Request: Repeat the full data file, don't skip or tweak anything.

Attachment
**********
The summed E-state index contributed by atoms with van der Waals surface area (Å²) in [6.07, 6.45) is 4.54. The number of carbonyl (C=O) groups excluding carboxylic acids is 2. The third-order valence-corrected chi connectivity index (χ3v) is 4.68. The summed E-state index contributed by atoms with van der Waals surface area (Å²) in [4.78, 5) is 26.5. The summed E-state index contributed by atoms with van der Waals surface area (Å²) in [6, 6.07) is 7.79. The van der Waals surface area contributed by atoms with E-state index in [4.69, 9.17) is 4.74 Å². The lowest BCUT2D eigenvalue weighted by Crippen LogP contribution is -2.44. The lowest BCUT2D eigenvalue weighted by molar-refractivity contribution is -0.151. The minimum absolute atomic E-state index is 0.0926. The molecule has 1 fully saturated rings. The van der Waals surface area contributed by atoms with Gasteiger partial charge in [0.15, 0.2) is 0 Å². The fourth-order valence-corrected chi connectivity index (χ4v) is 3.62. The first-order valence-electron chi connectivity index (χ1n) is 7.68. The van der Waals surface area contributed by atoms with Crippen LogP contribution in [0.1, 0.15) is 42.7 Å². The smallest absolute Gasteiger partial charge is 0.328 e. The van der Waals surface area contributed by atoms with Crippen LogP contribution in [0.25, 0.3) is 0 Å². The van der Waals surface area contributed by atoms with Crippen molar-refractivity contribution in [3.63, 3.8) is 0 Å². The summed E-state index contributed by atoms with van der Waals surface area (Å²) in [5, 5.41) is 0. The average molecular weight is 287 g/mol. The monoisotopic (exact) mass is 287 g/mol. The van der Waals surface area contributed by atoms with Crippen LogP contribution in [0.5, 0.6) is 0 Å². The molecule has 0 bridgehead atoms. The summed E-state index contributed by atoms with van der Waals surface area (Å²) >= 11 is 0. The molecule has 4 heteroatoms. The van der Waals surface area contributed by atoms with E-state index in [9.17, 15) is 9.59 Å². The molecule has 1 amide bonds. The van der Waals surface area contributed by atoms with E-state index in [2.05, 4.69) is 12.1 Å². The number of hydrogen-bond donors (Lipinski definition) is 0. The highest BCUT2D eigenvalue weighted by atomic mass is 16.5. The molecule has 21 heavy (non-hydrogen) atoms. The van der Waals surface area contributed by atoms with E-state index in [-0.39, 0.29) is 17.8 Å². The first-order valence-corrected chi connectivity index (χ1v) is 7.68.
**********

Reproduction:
The summed E-state index contributed by atoms with van der Waals surface area (Å²) in [6.07, 6.45) is 4.54. The number of carbonyl (C=O) groups excluding carboxylic acids is 2. The third-order valence-corrected chi connectivity index (χ3v) is 4.68. The summed E-state index contributed by atoms with van der Waals surface area (Å²) in [4.78, 5) is 26.5. The summed E-state index contributed by atoms with van der Waals surface area (Å²) in [6, 6.07) is 7.79. The van der Waals surface area contributed by atoms with E-state index in [4.69, 9.17) is 4.74 Å². The lowest BCUT2D eigenvalue weighted by Crippen LogP contribution is -2.44. The lowest BCUT2D eigenvalue weighted by molar-refractivity contribution is -0.151. The minimum absolute atomic E-state index is 0.0926. The molecule has 1 fully saturated rings. The van der Waals surface area contributed by atoms with Gasteiger partial charge in [0.15, 0.2) is 0 Å². The fourth-order valence-corrected chi connectivity index (χ4v) is 3.62. The first-order valence-electron chi connectivity index (χ1n) is 7.68. The van der Waals surface area contributed by atoms with Crippen LogP contribution in [0.1, 0.15) is 42.7 Å². The smallest absolute Gasteiger partial charge is 0.328 e. The van der Waals surface area contributed by atoms with Crippen LogP contribution in [0.25, 0.3) is 0 Å². The van der Waals surface area contributed by atoms with Crippen molar-refractivity contribution in [3.63, 3.8) is 0 Å². The summed E-state index contributed by atoms with van der Waals surface area (Å²) in [5, 5.41) is 0. The average molecular weight is 287 g/mol. The monoisotopic (exact) mass is 287 g/mol. The van der Waals surface area contributed by atoms with Crippen LogP contribution in [0.5, 0.6) is 0 Å². The molecule has 0 bridgehead atoms. The summed E-state index contributed by atoms with van der Waals surface area (Å²) >= 11 is 0. The molecule has 4 heteroatoms. The van der Waals surface area contributed by atoms with E-state index in [9.17, 15) is 9.59 Å². The molecule has 1 amide bonds. The van der Waals surface area contributed by atoms with E-state index in [2.05, 4.69) is 12.1 Å². The number of hydrogen-bond donors (Lipinski definition) is 0. The highest BCUT2D eigenvalue weighted by atomic mass is 16.5. The molecule has 21 heavy (non-hydrogen) atoms. The van der Waals surface area contributed by atoms with E-state index in [-0.39, 0.29) is 17.8 Å². The first-order valence-corrected chi connectivity index (χ1v) is 7.68.